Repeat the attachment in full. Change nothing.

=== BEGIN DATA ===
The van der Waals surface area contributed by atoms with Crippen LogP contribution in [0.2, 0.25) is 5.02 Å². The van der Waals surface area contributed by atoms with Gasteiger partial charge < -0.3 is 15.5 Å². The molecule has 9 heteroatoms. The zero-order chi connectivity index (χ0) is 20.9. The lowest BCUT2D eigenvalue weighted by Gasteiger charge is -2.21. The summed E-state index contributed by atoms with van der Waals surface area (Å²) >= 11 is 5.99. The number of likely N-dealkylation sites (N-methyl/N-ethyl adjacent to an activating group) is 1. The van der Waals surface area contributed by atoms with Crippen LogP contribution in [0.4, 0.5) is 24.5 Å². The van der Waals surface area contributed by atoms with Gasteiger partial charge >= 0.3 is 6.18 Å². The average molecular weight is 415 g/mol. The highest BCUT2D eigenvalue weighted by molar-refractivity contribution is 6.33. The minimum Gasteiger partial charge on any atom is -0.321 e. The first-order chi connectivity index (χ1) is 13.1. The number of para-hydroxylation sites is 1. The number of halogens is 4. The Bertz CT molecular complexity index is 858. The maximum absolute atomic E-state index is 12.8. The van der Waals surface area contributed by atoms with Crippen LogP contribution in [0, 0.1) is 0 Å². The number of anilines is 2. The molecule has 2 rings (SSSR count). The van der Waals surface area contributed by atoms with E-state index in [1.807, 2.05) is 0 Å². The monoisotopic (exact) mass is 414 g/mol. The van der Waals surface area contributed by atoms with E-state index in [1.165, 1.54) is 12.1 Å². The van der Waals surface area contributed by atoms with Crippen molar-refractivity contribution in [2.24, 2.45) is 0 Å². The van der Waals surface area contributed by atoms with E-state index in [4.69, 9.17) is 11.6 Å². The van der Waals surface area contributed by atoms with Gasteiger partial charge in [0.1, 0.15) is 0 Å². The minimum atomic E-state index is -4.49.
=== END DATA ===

The van der Waals surface area contributed by atoms with Crippen LogP contribution in [0.2, 0.25) is 5.02 Å². The van der Waals surface area contributed by atoms with Gasteiger partial charge < -0.3 is 15.5 Å². The molecule has 9 heteroatoms. The zero-order chi connectivity index (χ0) is 20.9. The lowest BCUT2D eigenvalue weighted by Gasteiger charge is -2.21. The summed E-state index contributed by atoms with van der Waals surface area (Å²) >= 11 is 5.99. The number of likely N-dealkylation sites (N-methyl/N-ethyl adjacent to an activating group) is 1. The van der Waals surface area contributed by atoms with Crippen LogP contribution in [0.4, 0.5) is 24.5 Å². The van der Waals surface area contributed by atoms with Gasteiger partial charge >= 0.3 is 6.18 Å². The average molecular weight is 415 g/mol. The highest BCUT2D eigenvalue weighted by molar-refractivity contribution is 6.33. The minimum Gasteiger partial charge on any atom is -0.321 e. The first-order chi connectivity index (χ1) is 13.1. The number of para-hydroxylation sites is 1. The number of halogens is 4. The Bertz CT molecular complexity index is 858. The maximum absolute atomic E-state index is 12.8. The van der Waals surface area contributed by atoms with Crippen LogP contribution in [0, 0.1) is 0 Å². The number of anilines is 2. The molecule has 2 rings (SSSR count). The van der Waals surface area contributed by atoms with E-state index in [1.807, 2.05) is 0 Å². The monoisotopic (exact) mass is 414 g/mol. The van der Waals surface area contributed by atoms with E-state index in [1.165, 1.54) is 12.1 Å². The van der Waals surface area contributed by atoms with Crippen molar-refractivity contribution in [2.24, 2.45) is 0 Å². The van der Waals surface area contributed by atoms with E-state index in [4.69, 9.17) is 11.6 Å². The van der Waals surface area contributed by atoms with Gasteiger partial charge in [0.1, 0.15) is 0 Å². The minimum atomic E-state index is -4.49.